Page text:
Saturday, August 18, 2012

A Primer On Special-Purpose Sales Taxes

Read the column here.

The foregoing is intended as a brief outline only.  Even though the various sales taxes mentioned above are all variations of the same general concept, the legal structures and technicalities governing each vary considerably insofar as duration of the tax, on what the revenue may be spent, and how the sales revenue is to be distributed, etc.  In fact, this is another of those instances when I could have penned a good comparison and contrast of the various local option sales taxes, but such a thing would have come in several times longer than my target of 750 words.  Be that as it may, those who so desire can employ the links below to learn all that they may desire about the subject (and then some).

In addition to the 4% sales tax collected by the State of Georgia, four other 1% optional sales taxes may be collected at the county level (excepting the MARTA levy unique to the Atlanta area) and a fifth may be collected at the special transportation district level, though not all can operate simultaneously.

A county may levy "up to two" local option sales taxes, but this limit only applies to 1) LOST, 2) HOST (a county cannot have LOST and HOST both, and 3) SPLOST. ELOST, levied for the benefit of a school district, does not county against this limit, thereby making the limit three in a practical sense. Even what some of these taxes cover can vary by county depending on when they were enacted by the county in question.   And, of course, TSPLOST is on top of all of these and is unaffected by any limit on county-level optional sales taxes.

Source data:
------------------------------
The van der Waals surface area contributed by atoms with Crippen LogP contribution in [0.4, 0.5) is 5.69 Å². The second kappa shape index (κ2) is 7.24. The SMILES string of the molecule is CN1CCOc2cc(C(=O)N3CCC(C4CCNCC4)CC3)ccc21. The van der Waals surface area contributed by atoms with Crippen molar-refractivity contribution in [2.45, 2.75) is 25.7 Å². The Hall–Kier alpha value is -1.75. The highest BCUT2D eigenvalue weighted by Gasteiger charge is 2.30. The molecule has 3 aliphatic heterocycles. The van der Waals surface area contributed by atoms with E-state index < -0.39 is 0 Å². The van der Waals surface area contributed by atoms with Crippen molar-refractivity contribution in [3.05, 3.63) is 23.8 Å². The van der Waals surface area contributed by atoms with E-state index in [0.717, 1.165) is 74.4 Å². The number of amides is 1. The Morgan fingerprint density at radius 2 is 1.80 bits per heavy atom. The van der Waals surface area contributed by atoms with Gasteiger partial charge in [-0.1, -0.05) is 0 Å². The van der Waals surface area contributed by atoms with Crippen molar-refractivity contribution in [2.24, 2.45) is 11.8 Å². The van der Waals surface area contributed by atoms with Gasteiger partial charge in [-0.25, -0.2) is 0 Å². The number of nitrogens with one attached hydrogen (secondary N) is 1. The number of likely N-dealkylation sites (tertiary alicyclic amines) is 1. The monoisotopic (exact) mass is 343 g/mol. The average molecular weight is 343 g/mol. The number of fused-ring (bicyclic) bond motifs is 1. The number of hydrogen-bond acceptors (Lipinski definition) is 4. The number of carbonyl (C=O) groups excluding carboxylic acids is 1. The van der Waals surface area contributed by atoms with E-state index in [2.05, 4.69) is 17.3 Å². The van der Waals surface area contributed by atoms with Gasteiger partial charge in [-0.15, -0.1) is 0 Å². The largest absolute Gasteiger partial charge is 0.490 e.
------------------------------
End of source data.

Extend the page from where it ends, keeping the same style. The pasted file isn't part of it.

According to the Georgia Department of Revenue, Sales and Use Tax is defined as “a tax upon the consumption of tangible personal property and certain services.  It is levied or imposed upon retail sales, rentals, leases, uses, or consumption of tangible personal property and certain services that are specifically taxed under the Georgia Retailers and Consumers Sales and use Tax Act.”